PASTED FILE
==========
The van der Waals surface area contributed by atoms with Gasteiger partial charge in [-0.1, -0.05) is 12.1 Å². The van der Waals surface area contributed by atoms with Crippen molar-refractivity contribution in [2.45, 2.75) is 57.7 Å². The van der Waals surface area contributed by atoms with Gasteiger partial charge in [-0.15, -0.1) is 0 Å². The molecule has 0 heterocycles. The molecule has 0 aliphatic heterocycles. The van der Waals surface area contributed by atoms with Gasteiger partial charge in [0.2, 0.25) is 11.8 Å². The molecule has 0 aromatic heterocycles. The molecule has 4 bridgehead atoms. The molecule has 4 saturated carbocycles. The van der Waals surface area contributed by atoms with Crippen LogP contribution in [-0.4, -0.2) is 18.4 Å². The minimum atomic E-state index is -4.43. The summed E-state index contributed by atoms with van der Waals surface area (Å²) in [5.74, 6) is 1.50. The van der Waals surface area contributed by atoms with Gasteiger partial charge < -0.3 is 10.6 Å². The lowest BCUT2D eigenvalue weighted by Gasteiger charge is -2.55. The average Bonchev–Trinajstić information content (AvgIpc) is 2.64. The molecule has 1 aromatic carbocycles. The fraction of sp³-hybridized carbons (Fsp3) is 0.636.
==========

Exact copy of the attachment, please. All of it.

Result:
The van der Waals surface area contributed by atoms with Gasteiger partial charge in [-0.1, -0.05) is 12.1 Å². The van der Waals surface area contributed by atoms with Crippen molar-refractivity contribution in [2.45, 2.75) is 57.7 Å². The van der Waals surface area contributed by atoms with Gasteiger partial charge in [-0.15, -0.1) is 0 Å². The molecule has 0 heterocycles. The molecule has 0 aliphatic heterocycles. The van der Waals surface area contributed by atoms with Gasteiger partial charge in [0.2, 0.25) is 11.8 Å². The molecule has 0 aromatic heterocycles. The molecule has 4 bridgehead atoms. The molecule has 4 saturated carbocycles. The van der Waals surface area contributed by atoms with Crippen LogP contribution in [-0.4, -0.2) is 18.4 Å². The minimum atomic E-state index is -4.43. The summed E-state index contributed by atoms with van der Waals surface area (Å²) in [5.74, 6) is 1.50. The van der Waals surface area contributed by atoms with Gasteiger partial charge < -0.3 is 10.6 Å². The lowest BCUT2D eigenvalue weighted by Gasteiger charge is -2.55. The average Bonchev–Trinajstić information content (AvgIpc) is 2.64. The molecule has 1 aromatic carbocycles. The fraction of sp³-hybridized carbons (Fsp3) is 0.636.